This is part 2 of an earlier blog. 
After removing the Minister of Education two weeks ago, the Chilean government has made substantial policy reform proposals encompassing all levels of education. For higher education, the new Minister is offering what is quite likely the most generous package ever put on the table in 40 years, both in terms of financial commitments and in responsiveness to the historic demands of the rectors. But the students want more. They want to change education as a means of changing the Chilean model of development. The rectors seem eager to grab what the government is offering, but they are either afraid of the reaction of the students or simply overwhelmed feeling powerless by the momentum and diffuse leadership of the students’ movement.
Moreover, the malaise has now extended beyond secondary and university students: other aggrieved groups are joining them in the streets to protest the lowly status of the teaching profession, to call for remediation of their high levels of indebtedness, to decry the sorry state of public transportation, or to voice their rejection of an electoral system that too often leaves the election of a candidate to her party with little real choice for voters.
Education, however, remains the rallying banner to which lesser flags cling: “Education” as in better education, free education, education free of profit, more public education, or education that really serves to level the playing field in a uniquely unequal society. In this the protesters are right: education is the key to a change towards more opportunity and equality in Chilean society, but the problem is that students want to have it all and have it right now, and that won´t happen with this government or with any other.
What comes next is anyone’s guess. As demonstrations turn violent, the student movement may lose legitimacy and social support (right now, everybody is in favor of free education, given that it is so hard to explain massively that there’s no free lunch) , and student leaders may be forced to sit and negotiate with the government on more realistic terms. Political parties and Congress, long ranked as the least trusted institutions in the nation, may find in this mayhem a chance to be seen as acting productively to bring the crisis to an end. Or conceivably the movement will become more radical, their demands ever more encompassing, and the violence and repression in the streets worse as the police finds it more difficult to restore order— in which case the problem shall become one of public security rather than education.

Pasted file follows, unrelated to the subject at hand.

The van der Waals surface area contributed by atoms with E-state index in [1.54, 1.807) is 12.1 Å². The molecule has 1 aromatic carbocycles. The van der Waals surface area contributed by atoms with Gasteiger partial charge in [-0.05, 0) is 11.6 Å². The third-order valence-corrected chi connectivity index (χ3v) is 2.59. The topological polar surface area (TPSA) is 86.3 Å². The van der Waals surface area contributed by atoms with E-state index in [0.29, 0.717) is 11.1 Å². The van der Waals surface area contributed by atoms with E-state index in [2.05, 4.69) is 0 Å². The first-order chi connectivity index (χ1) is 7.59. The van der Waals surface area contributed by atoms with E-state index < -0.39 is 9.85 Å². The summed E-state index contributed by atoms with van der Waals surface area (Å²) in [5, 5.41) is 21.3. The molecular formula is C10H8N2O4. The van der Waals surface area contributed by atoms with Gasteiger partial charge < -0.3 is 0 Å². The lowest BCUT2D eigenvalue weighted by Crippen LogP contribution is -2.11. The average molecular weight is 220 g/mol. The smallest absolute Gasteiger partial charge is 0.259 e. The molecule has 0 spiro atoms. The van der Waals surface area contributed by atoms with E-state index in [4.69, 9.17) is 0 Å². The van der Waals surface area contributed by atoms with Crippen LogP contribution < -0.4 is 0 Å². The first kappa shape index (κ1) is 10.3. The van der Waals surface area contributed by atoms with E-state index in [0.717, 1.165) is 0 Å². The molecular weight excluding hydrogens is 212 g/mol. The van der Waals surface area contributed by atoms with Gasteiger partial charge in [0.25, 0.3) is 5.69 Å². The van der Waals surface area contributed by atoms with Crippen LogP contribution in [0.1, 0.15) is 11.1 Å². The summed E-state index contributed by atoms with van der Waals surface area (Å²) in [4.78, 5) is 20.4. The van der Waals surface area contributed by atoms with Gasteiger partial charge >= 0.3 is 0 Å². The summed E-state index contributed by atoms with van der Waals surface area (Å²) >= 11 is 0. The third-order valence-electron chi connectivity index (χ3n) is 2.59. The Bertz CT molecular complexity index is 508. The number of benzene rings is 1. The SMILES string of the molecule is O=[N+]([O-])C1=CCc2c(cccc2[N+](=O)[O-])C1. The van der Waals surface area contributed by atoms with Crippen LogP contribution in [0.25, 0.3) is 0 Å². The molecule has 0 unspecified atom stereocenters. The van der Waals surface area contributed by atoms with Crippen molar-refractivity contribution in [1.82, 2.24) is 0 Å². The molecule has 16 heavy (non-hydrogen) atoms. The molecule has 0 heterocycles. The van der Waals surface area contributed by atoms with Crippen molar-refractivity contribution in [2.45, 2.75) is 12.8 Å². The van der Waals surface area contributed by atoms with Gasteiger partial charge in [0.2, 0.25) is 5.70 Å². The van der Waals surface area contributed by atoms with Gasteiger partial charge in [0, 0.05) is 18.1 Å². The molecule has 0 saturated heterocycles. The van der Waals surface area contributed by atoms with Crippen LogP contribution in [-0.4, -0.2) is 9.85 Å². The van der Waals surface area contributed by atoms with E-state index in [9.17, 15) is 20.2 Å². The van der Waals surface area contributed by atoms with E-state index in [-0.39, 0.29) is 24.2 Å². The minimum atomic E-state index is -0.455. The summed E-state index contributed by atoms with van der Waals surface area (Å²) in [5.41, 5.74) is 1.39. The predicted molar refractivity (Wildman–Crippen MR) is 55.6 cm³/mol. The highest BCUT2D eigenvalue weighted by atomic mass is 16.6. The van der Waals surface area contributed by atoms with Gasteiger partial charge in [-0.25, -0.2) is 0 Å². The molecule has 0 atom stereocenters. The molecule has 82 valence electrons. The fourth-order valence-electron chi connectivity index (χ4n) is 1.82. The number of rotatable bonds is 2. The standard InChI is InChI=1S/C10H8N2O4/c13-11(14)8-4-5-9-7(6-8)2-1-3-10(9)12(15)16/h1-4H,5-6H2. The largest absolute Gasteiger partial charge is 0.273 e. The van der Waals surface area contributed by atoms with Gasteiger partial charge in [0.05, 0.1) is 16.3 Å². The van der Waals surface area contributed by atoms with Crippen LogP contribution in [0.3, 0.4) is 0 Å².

Much hinges upon the ability of the government to do something it has not yet done: to state clearly what it is open for discussion (say, more money for public universities) and what it is not (say, eliminating private provision of education). And to a lesser extent, although still important, that the rectors who pushed the students off campus and into the streets make their best effort to get them back on.
Ultimately, students—most of who don’t care to vote in national elections—need to be reminded (or taught) that the democratic thing to do if they want a fundamental change in the direction the country is headed, is not to persist in the streets demanding what this President and Congress will not concede to them, but to register and vote for the candidates who represent their beliefs.